When you put together the compensation plans for your BDC team, did you structure it in a way that makes it self-motivational for your reps?
A well-trained, experienced BDC rep is a great thing to have, and it can be hard to replace them quickly. Lose too many in a short period of time and you’ll hamstring your BDC’s performance, and frustrate your salespeople and managers. You want your BDC to function like a well-oiled machine, staffed with professionals who know the dealership, know the inventory, and (most importantly), know the scripts.
Building a pay plan that appropriately rewards achievement is one of the easiest ways to make sure your BDC team stays intact. Here are some key things to consider when you’re putting your plan together.
Include an hourly wage, but don’t go overboard – Straight commission rarely works for BDC Reps. They don’t have the income upside of a floor salesperson, and the skill set you want them to have is typically going to be found in those candidates with experience that is more customer service oriented, as opposed to strictly sales oriented. Having said that, you don’t want them to be so comfortable with their hourly rate that they don’t strive to achieve results that will pay them more. In general, we like to see BDC Reps have a realistic opportunity to double their base compensation; when they achieve good (not great, not incredible) results.
Think hard before you compensate on sales – A BDC Rep should be completely focused on making appointments, verifying appointments, and getting people to visit the dealership. Once a prospect visits the dealership, it becomes the job of the sales team to sell and deliver them. Having your BDC Reps tied to that process dilutes their focus, and can also lead to some “unholy” alliances where favorite salespeople are given preferential treatment by BDC Reps when they set up the appointments. Some people worry that this will lead to lower quality appointments, but is there really such a thing as a “bad” walk-in prospect?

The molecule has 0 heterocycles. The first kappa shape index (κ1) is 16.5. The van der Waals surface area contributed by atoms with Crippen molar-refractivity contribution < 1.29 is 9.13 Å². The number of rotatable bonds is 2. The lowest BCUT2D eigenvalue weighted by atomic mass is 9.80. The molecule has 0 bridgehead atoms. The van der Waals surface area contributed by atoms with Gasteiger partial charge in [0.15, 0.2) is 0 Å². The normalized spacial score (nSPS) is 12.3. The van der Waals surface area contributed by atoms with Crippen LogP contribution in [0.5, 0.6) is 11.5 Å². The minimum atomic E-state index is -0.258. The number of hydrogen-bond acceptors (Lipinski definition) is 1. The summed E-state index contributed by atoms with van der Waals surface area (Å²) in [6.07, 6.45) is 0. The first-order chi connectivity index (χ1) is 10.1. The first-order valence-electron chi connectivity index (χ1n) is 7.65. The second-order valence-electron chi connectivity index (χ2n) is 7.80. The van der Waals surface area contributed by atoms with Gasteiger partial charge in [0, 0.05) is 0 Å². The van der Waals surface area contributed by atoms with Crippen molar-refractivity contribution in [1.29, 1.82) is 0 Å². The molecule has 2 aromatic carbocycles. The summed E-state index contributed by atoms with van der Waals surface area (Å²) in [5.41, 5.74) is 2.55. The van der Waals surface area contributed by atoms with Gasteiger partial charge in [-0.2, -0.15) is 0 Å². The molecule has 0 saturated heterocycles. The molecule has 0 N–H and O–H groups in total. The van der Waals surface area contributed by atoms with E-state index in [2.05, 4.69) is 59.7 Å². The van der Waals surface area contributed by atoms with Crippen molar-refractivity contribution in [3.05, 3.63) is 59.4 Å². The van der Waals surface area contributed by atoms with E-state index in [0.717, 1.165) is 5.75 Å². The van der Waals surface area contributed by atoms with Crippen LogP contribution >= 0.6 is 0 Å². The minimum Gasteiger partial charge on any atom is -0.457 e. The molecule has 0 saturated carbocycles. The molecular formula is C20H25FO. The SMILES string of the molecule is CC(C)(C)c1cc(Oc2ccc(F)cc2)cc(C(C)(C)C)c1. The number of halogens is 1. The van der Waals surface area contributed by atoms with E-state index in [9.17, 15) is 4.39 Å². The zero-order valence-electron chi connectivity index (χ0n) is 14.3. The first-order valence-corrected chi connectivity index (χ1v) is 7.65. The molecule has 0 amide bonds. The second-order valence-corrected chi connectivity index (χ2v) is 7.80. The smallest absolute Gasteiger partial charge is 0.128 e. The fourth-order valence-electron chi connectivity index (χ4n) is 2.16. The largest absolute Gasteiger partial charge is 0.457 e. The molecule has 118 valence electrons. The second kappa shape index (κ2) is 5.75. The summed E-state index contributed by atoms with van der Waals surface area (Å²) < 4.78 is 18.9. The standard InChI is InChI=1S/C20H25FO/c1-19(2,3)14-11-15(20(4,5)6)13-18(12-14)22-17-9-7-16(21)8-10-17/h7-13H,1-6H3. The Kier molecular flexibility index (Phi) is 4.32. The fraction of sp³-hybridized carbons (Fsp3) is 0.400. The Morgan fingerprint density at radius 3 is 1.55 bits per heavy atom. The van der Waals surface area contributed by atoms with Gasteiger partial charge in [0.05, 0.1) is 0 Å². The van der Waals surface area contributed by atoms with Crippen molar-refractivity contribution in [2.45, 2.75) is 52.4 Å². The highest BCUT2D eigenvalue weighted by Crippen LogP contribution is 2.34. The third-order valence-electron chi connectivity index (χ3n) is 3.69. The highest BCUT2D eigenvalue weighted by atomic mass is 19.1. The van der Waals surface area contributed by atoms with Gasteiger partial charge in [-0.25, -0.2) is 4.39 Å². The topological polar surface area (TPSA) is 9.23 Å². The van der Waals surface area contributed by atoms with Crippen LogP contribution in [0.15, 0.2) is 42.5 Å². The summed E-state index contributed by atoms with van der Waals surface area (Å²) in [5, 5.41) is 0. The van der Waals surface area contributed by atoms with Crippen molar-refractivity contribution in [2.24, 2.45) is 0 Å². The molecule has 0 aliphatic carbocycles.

Make bonuses based on levels, not units – Setting up bonus levels based on realistically obtainable levels of performance keeps BDC reps focused on the big picture, and not too wrapped up in each and every interaction. It also makes them feel like a larger part of the total dealership process. Ideally, try to put together bonuses based on short periods of time – for example: 25 shows in a week pays $200, 35 shows in a week pays $400, or even shorter periods (5 shows a day pays $50, 7 pays $100). You might be surprised at how much this will fire-up a BDC Rep, who is on one show away from a nice bonus.
Include team bonuses – Having team bonuses helps to insure that the BDC team jumps in to cover each other whenever needed, and also helps build team spirit. Again, try to make them level based, on short time frames and see what a difference it makes in how well your team works together.
Have a training pay schedule – Don’t hire new BDC Reps, even if they’ve worked at another dealership, and let them take phone calls right away. You don’t want them learning by practicing on your potential sales. Start every rep on a “training pay” basis, and have a training schedule that lays out the scripts they need to be proficient with and the dates they should have this accomplished by. The BDC team leader should verify their progress, and check off each level as they achieve it.
Hiring the right people for a BDC is important, but keeping the right people is critical. Having a fair pay plan that rewards accomplishments appropriately can go long way toward achieving that very desirable result.